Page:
You have started down the road toward a new software purchase for your organization. But somehow you have stalled in the process, and you’re unsure of where to go next.
If you are responsible for choosing software for your church, no doubt you’ve felt overwhelmed at some point. A software purchase can be particularly daunting because of the sheer number of options available. Plus there’s that biggest roadblock of all: fear of the unknown.
But you started on this software-buying excursion for a reason. You discovered limitations in your current solutions, or you saw possibilities in new areas. So you want to get moving again toward a good decision.
The key to moving forward with selecting church management software is good information.
Usually when we hesitate in making a decision, it’s because we lack confidence. Why? We have doubts about the outcome.
But the more information you gather about your options, the more confident you’ll be in the wisdom of your decision. (Watch out for information overload, however. It can be paralyzing. Once you have enough information to make a good—not perfect—decision, make your choice.)
Regardless of the reasons the process is idling right now, useful information will move the process along.
Get back in gear by answering these questions:
What’s the job?
That is, what tasks are you looking for help with? Software is a tool. Knowing what needs improving is the first step toward choosing the right software tool for the job. And be sure to check with co-workers to see whether this one purchase might meet other software needs in your church. You may not find a magic bullet, but there are solutions that might help you solve a number of problems. This will help you avoid add-on solutions later that may not “talk” to one another.
What is my budget?
Answering this question helps quite a bit by quickly eliminating products from consideration, either because they’re unaffordable or because you can afford better. Related questions:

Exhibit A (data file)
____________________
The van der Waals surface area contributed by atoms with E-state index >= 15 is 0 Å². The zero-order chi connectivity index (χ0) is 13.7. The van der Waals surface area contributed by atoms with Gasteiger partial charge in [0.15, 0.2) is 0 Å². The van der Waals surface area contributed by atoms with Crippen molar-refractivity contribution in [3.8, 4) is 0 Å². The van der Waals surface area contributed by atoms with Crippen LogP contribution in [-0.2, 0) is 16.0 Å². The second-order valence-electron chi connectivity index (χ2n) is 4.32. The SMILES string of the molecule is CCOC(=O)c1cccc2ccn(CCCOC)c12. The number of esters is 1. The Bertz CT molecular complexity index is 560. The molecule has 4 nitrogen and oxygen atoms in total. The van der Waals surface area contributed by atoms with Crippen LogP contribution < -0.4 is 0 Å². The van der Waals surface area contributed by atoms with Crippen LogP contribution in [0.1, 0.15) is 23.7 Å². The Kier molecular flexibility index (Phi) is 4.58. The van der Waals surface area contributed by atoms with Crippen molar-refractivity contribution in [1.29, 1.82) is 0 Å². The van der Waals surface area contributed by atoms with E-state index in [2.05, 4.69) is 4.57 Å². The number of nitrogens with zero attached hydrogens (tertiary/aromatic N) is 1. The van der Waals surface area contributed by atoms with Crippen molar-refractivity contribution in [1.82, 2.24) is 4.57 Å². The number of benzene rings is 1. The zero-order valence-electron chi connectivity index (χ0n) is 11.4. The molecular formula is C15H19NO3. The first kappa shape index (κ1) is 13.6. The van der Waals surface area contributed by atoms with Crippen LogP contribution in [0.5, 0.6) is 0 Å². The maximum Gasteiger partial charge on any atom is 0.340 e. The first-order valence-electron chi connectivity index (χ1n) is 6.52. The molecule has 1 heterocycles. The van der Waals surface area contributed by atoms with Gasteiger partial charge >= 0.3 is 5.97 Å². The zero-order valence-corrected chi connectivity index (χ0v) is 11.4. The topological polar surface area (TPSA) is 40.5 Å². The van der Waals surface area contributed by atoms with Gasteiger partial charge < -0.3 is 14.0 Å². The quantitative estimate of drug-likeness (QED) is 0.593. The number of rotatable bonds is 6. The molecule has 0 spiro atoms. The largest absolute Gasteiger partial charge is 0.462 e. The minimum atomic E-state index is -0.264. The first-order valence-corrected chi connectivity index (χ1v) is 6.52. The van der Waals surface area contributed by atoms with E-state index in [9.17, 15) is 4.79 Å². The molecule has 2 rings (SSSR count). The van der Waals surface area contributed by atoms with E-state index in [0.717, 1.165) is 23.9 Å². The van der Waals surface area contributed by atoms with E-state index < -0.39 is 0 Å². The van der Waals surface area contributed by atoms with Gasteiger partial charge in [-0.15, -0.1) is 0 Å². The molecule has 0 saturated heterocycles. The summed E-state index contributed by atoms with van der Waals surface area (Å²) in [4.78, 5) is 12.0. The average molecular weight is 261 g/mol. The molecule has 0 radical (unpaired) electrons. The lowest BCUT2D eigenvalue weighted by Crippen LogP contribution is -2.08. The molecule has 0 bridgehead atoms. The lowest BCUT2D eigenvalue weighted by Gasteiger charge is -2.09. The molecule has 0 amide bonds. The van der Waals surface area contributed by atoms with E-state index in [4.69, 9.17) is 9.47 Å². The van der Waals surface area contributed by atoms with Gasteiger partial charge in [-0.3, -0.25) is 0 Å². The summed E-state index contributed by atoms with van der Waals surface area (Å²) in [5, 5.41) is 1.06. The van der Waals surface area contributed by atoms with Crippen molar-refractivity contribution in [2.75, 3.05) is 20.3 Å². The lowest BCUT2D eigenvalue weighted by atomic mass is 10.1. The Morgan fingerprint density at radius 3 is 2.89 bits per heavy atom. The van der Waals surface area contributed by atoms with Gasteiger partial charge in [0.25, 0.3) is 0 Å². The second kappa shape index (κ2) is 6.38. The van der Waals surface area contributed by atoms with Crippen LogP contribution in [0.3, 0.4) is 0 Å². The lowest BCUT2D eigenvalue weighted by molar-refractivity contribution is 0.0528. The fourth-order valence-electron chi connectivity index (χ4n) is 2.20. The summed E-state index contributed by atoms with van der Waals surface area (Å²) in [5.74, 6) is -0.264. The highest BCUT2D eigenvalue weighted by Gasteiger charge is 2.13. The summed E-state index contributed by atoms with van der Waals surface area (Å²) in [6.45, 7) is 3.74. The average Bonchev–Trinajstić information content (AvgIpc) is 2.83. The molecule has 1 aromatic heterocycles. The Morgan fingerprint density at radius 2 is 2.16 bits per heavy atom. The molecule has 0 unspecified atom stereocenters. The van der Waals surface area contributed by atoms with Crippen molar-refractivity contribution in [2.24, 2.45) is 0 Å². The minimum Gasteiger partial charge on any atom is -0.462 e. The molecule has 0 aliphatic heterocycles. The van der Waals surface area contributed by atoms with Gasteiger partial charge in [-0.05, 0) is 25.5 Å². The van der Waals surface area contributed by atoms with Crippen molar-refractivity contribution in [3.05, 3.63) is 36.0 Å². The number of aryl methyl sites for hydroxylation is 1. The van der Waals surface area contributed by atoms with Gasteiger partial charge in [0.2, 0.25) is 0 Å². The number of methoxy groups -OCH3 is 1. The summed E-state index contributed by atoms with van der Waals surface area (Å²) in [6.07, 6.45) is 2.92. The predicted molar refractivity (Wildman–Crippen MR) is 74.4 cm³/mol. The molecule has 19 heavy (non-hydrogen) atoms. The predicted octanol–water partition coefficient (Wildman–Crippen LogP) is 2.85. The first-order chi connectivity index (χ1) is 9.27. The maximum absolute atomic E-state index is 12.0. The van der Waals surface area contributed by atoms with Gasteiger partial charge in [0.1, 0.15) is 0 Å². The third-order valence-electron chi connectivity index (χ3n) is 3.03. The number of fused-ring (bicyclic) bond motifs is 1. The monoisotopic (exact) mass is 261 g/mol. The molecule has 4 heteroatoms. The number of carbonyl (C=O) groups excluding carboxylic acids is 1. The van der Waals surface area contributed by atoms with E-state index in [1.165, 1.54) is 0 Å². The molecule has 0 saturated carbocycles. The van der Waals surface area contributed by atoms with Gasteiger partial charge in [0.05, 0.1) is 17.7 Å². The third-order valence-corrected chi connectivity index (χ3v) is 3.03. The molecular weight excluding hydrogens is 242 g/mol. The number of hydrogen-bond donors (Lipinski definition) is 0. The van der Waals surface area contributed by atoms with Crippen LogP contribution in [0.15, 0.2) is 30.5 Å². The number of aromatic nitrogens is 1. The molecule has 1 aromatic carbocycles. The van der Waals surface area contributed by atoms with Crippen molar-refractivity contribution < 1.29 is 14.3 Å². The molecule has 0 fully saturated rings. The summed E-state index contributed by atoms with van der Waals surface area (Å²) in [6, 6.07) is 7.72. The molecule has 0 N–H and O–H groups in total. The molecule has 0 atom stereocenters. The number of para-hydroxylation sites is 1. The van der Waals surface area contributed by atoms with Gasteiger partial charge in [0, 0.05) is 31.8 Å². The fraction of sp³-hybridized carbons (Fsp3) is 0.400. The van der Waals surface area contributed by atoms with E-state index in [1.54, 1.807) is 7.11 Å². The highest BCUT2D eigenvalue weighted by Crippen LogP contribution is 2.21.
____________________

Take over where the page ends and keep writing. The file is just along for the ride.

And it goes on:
- Will there be added costs if I buy ABC software? These might include hardware upgrades that are needed to run the new software.
- What will software upgrades cost?
- What will tech support cost?
How do I find out what’s available?
- Ask colleagues who have traveled this path
- Check trade publications, especially those that focus on software solutions for your industry
- Research online
- Ask for a trial of the software. If a company is willing to share a “sandbox,” take advantage and try it for yourself.
What features are most important to me?
- Quick learning curve or helpful tutorials?
- Features and options that not only meet our current needs, but also allow for future progress?
- Time saving?
- Consistent availability?
- Reliable customer support?
What are my three best options?
- Narrow your choices to a small number so you can realistically compare them.
- Make a list of features that are important to you
- Consult references if available
- Get all key staff and volunteers to try it so that you don’t have to “sell it” on your word.
Will the benefits outweigh the costs?
You’ll recognize this as the trusty cost-benefit analysis that businesses have always relied on. Weighing the benefits against the costs is one of the most effective ways to get a clear picture of what your real options are.
We’re almost there
Answering the important questions is not part of the process, it is the process. It’s what gets you to your destination—in this case, a software decision.
Now, it’s possible that in the end you’ll find that your situation really does not require new software. Or perhaps your church simply isn’t ready for the reality of onboarding a new piece of software. You may have inadequate funds or a reluctant staff. In any case, you’ll have made a well-informed choice by answering the questions.
But with the vast array of software options available, it’s more likely that you’ll end up with a reliable and affordable software solution that will make you glad you took the journey.